– elemtilas
    Jan 31, 2021 at 4:50
  • $\begingroup$ @elemtilas Once you have access to Aluminium, and the ability to make fussy alloys with it, you problems are over. Virtually all non-magnetic applications for Iron and Steel can be substituted by the right aluminium alloy. The problem is getting that first access to the metal itself. There was a time when Aluminium was worth 10x the price of gold, per volume. (about 50 times the price per mass) $\endgroup$
    – PcMan
    Feb 1, 2021 at 2:05

On Earthlike planet, it does not look too good:

Is there an alternate hard metal available in similar quantities?

Once you have figured out how to get the stuff out of ores, Iron is a very versatile material. It is hard. It forms all sort of delicious alloys with completely different properties. It is magnetic.
And above all IRON IS VERY COMMONLY AVAILABLE from ores. To the extent that about 5% of the ground you dig up can serve as an Iron ore.

Earth contains approx 800 billion tons of accessible, high-quality Iron ores. By comparison, there are about 680 million tonnes of copper ore. Yes, copper is 1/1200th as abundant as iron.

For a material to serve as foundation for a technological civilization, it needs to be:

  1. Very commonly available in sufficient quantities.
  2. Capable of being worked with the tech level of the civilization.
  3. Have suitable physical properties. Specifically Hardness, and Durability.

Organics (Wood, Bone) can only go so far. They are plentiful and workable, but their physical properties are lacking. Ditto for simple mineral composites: Pottery, ceramics, glasses. (yes, ultra-tech glasses and ceramics are awesome. But not medieval to early industrial era, which is where Iron was the star)
So it has to be metal.
On Earth, the only metals that match the criteria are Copper, Iron, and Aluminium.

Unfortunately until one can access Aluminium, which is also very abundant and versatile but absolutely requires high technology to process, Copper and Iron are all you really have!
Copper and its alloys are perfectly suitable for early civilizations with their limited means and needs. However, scarcity is a problem.

If your world has an alternate strong metal that is similarly abundant to Iron, say for example hugely inflated amounts of copper ores, then progress will be almost unimpeded.
The only important role that will be absent are the ferromagnetic properties of Iron, and these can be substituted by Nickel, Cobalt, and others.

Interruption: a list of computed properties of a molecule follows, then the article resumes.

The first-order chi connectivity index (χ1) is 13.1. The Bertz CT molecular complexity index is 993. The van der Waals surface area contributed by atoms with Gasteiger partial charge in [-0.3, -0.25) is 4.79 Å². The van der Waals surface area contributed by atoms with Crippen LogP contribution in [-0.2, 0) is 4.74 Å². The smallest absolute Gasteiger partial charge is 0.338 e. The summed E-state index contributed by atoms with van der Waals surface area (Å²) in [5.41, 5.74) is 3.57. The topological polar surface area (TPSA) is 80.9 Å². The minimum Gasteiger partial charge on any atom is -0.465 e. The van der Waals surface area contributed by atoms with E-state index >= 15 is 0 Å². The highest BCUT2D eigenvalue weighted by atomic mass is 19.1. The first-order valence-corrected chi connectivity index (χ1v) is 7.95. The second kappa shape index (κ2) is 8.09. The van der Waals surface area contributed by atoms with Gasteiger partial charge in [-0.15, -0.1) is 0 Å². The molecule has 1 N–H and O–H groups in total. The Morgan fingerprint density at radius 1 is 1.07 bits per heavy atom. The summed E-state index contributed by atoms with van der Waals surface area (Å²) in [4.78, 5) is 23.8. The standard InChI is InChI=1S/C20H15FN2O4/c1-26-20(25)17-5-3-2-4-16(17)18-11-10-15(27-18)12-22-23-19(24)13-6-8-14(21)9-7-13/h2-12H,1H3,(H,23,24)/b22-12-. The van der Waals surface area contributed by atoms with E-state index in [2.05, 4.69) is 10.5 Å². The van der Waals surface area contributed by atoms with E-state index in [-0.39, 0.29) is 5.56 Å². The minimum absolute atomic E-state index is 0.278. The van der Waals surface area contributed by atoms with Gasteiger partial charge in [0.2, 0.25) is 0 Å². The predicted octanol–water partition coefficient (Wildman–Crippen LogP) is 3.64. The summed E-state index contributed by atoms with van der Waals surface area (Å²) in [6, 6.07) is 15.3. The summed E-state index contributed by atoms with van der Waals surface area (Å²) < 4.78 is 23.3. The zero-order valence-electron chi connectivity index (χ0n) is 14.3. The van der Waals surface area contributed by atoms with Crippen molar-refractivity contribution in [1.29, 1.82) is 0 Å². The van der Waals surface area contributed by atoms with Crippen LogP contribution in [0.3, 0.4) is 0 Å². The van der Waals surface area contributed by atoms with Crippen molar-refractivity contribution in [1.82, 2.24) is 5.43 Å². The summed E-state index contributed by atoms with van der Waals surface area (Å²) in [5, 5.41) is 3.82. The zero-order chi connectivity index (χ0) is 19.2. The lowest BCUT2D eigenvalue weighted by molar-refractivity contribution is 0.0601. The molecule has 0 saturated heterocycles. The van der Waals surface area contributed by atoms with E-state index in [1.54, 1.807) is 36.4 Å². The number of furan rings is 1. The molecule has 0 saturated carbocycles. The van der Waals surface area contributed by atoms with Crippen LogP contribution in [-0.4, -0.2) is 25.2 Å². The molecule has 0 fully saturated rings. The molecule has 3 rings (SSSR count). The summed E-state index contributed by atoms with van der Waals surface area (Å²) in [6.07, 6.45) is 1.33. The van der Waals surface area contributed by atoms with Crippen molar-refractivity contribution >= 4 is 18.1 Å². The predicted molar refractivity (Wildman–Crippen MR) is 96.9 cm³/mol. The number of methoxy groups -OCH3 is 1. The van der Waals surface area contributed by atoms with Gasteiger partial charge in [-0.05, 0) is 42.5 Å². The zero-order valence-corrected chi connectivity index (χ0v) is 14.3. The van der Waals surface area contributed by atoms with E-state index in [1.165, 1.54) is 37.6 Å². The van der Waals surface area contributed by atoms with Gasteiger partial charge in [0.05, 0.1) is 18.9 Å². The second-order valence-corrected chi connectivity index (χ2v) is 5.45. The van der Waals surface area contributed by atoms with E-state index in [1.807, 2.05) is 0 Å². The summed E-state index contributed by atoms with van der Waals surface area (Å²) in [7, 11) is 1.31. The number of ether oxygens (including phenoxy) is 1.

If your world contains similar elemental abundances to Earth, but no Iron is allowed, then your technology will stagnate at the late medieval to early Renaissance period.

While Copper and Bronze are perfectly fine materials for almost any application where one wants Iron or Steel, the scarcity of the material will not allow global civilization-wide adoption of metal tools and machines. This will enormously delay research progress, almost certainly delaying access to technology required to process Aluminium for so long that the world completely runs out of Copper.

  • $\begingroup$ u may reevaluate your answer, as there are clarifications from op $\endgroup$
    – MolbOrg
    Feb 5, 2021 at 0:35

I don't think you ever achieve high technology.

Lot of technology is pretty dependent upon iron, esp. considering that technology is dependent upon previous layers of technology.

It is very abundant, about 90% of the metal mined per year is Iron - roughly 100 times as much iron as copper. And correspondingly cheap, and suitable for many structural and other roles. It has many key applications critical in developing modern technology. Don't ignore cheap as important, if things are too expensive, they don't get done. Can you imagine how expensive copper would be if iron was not an option?

Would magnetism have even been discovered without lodestones? Certainly iron is key in electric motors and generators (though modern rare-earth magnets are capable replacements)

Would farming ever have advanced without iron plows (bronze is just too soft), iron horseshoes as well as the shovel, pick, axe, hoe, hammer, etc. used.

All kinds of early and late machinery depend up iron components. For example, I doubt you could even make a useful surface plate without iron, I know that many machine tools would not be feasible without iron. You can't bootstrap high-tech without lathes, mills, drills, etc. needed to make precision equipment.

Internal combustion engines essentially require steel. Steam engines are not nearly as efficient or powerful.

Trains, automobiles, modern ships, etc. require steel.